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Title: Studies on the natural control of noxious weeds and injurious insects, with special reference to insect parasites
Author: Cameron, Ewen
Awarding Body: University of Edinburgh
Current Institution: University of Edinburgh
Date of Award: 1940
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Abstract:
The papers contained in this Thesis aim at illustrating the three most important aspects of biological control. I. The control of noxious weeds by phytophagous insects. II. The control of injurious insects by entomophagous insects. III. The stud of insect parasites especially in their developmental stages. (A knowledge of these immature stages is absolutely essential to the proper handling of the insects both in the country of collection and of liberations). The germ 'Natural Control' is generally understood to mean the check exerted on the multiplication of organisms by natural as opposed to artificial environmental factors. It includes all the factors (apart from artificial) both animate and inanimate, which tend to reduce the numbers of the pest in question. 'Biological Control', on the other hand, takes into account only the living or biotic factors, and these, because of the comparative ease with which they can be handled, are usually reduced to the indigenous insect enemies - parasites and predators ® and, in the case of weeds, phytophagous insects. Although these insect enemies are of prime importance, the other factors operating on the pest in question, must on no account be neglected. In the following papers, therefore, the various problems have been treated, so far as possible, from the wider natural control point of view. The general principles underlying the biological control of insect pests have been thoroughly dealt with by various writers, including Dr. W.R. Thompson, Dr. A.D. lams, H.S. Smith, etc., etc., while a textbook on the subject was recently published by H.L. Sweetman, so that it would be mere vain repetition to go over this ground again. In the Ragwort paper, however, the principles of weed control by phytophagous insects have been laid down, and the general methods of dealing with an insect pest are embodied in the publication on the Pea Moth. As already pointed out, the recognition of the immature stages of the various parasites is all important in work of this kind, and a great deal of time has been devoted to the study of these. Examples of this work may be found in the following papers, but especially in No. 3, where some curious formations are described. With regard to the two supporting papers, it may be stated that the present writer was responsible for all the work done on Microplectron fuscipennis (No.4), with the exception of the account of its distribution,and part of section eleven. His share in paper No. 5 consisted of the data relating to the following parasites : Microcryptus basizonius, Hemiteles areator, Delomerista sp., Pimple alternans, Lamachus sp., and part of the descriptions of most of the others. He was also mainly responsible for the formation of the keys to the various parasites. The present position of the various beneficial insects described in the following papers may be briefly summarized as follows. Tyria jacobaeae does not appear to be exerting any appreciable effect on Ragwort in New Zealand, chiefly because of the attacks of native parasites. The Anthoinyiid seed -fly, Pegohylezgyia seneciella is still being experimented with, and according to the New Zealand authorities, is showing hopeful signs of usefulness, Before control of this weed can be obtained, however, the various measures advocated in the following paper, such as the elimination, so far as possible, of factors predisposing to open soil conditions, etc., must be carried out. News has just been received that the Pea Moth parasites sent from this country to Canada, have become established and great hopes are entertained for the successful outcome of this experiment in biological control. Opius ilicis, Microplectron fuscipennis, Microcryptus basizonius, and many other parasites have become established in Canada as a result of our introductions, and many of them are already exerting some measure of control. It may be interesting to note that the Chalcid, Microplectron fuscipennis, is now being bred on factory proportions in special insectaries at Belleville, Ontario, and millions of these useful parasites are being produced there for distribution to various parts of Canada.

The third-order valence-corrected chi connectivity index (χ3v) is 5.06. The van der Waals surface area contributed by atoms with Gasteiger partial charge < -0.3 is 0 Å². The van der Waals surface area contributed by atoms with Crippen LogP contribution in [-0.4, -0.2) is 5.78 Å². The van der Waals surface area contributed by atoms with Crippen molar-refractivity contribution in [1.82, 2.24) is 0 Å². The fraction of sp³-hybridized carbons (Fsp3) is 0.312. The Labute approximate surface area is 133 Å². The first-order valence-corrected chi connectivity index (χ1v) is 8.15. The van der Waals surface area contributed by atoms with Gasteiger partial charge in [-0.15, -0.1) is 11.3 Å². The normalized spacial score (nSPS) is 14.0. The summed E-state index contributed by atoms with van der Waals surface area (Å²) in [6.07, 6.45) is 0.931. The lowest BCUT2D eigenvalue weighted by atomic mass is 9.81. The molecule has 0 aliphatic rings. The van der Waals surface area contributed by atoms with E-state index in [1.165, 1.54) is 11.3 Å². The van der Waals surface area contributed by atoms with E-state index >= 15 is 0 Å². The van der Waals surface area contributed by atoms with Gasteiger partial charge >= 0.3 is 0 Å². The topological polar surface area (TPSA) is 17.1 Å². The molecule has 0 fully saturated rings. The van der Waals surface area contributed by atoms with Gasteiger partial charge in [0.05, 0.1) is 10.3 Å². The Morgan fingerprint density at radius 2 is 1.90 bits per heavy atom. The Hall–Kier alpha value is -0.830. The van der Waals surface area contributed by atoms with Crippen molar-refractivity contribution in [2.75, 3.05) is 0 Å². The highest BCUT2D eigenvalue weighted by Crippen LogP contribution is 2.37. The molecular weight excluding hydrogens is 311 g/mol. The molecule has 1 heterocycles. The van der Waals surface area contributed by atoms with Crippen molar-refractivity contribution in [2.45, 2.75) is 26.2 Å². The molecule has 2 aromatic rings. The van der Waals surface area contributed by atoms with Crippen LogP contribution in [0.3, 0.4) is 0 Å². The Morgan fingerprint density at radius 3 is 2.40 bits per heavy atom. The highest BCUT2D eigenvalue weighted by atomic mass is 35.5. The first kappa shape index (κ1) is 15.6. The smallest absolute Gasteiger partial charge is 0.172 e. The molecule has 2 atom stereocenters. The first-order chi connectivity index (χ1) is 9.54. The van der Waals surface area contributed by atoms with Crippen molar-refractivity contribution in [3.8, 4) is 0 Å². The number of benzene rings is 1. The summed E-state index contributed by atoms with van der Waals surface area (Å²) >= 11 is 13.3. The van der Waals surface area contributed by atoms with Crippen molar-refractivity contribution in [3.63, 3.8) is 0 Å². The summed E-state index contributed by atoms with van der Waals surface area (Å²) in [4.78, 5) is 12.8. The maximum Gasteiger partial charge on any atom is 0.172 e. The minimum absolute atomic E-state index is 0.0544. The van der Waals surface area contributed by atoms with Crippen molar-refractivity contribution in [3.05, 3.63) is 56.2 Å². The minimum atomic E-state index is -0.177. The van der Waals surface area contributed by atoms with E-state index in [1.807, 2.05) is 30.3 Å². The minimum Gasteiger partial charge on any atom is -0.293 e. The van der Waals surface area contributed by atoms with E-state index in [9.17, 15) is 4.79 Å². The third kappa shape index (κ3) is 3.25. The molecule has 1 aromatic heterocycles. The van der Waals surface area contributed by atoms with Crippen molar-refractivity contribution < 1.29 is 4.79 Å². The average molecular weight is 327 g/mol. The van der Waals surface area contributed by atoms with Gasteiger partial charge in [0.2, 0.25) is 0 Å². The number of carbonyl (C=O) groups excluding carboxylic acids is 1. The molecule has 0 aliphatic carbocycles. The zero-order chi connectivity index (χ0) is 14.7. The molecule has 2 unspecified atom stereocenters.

Supervisor: Not available Sponsor: Not available
Qualification Name: Thesis (D.Sc.) Qualification Level: Doctoral
EThOS ID: uk.bl.ethos.738983  DOI: Not available
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